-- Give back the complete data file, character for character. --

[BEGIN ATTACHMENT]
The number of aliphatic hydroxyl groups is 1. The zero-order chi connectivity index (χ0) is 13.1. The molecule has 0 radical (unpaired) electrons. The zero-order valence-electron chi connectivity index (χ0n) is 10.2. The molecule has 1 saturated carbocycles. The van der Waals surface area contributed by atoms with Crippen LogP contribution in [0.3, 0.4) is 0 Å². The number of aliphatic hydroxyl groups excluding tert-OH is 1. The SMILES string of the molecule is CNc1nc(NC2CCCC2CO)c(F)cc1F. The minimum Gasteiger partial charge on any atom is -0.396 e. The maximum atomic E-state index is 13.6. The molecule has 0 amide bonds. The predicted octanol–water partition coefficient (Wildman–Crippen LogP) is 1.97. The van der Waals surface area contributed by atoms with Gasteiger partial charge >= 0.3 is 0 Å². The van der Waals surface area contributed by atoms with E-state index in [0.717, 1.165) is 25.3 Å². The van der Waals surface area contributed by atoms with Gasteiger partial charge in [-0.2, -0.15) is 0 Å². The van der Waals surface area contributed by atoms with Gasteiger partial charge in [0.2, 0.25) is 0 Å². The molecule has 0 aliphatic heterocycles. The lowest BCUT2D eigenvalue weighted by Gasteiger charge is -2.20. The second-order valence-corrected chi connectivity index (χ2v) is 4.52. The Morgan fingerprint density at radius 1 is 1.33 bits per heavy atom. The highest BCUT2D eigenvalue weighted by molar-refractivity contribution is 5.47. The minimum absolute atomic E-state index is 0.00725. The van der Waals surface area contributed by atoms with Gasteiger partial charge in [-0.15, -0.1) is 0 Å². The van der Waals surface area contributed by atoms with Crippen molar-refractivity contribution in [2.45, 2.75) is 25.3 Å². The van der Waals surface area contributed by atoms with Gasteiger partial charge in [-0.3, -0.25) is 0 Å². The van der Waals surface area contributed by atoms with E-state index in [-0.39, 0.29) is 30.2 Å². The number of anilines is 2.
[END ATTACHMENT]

The number of aliphatic hydroxyl groups is 1. The zero-order chi connectivity index (χ0) is 13.1. The molecule has 0 radical (unpaired) electrons. The zero-order valence-electron chi connectivity index (χ0n) is 10.2. The molecule has 1 saturated carbocycles. The van der Waals surface area contributed by atoms with Crippen LogP contribution in [0.3, 0.4) is 0 Å². The number of aliphatic hydroxyl groups excluding tert-OH is 1. The SMILES string of the molecule is CNc1nc(NC2CCCC2CO)c(F)cc1F. The minimum Gasteiger partial charge on any atom is -0.396 e. The maximum atomic E-state index is 13.6. The molecule has 0 amide bonds. The predicted octanol–water partition coefficient (Wildman–Crippen LogP) is 1.97. The van der Waals surface area contributed by atoms with Gasteiger partial charge >= 0.3 is 0 Å². The van der Waals surface area contributed by atoms with E-state index in [0.717, 1.165) is 25.3 Å². The van der Waals surface area contributed by atoms with Gasteiger partial charge in [-0.2, -0.15) is 0 Å². The van der Waals surface area contributed by atoms with Gasteiger partial charge in [0.2, 0.25) is 0 Å². The molecule has 0 aliphatic heterocycles. The lowest BCUT2D eigenvalue weighted by Gasteiger charge is -2.20. The second-order valence-corrected chi connectivity index (χ2v) is 4.52. The Morgan fingerprint density at radius 1 is 1.33 bits per heavy atom. The highest BCUT2D eigenvalue weighted by molar-refractivity contribution is 5.47. The minimum absolute atomic E-state index is 0.00725. The van der Waals surface area contributed by atoms with Gasteiger partial charge in [-0.15, -0.1) is 0 Å². The van der Waals surface area contributed by atoms with Crippen molar-refractivity contribution in [2.45, 2.75) is 25.3 Å². The van der Waals surface area contributed by atoms with Gasteiger partial charge in [-0.3, -0.25) is 0 Å². The van der Waals surface area contributed by atoms with E-state index in [-0.39, 0.29) is 30.2 Å². The number of anilines is 2.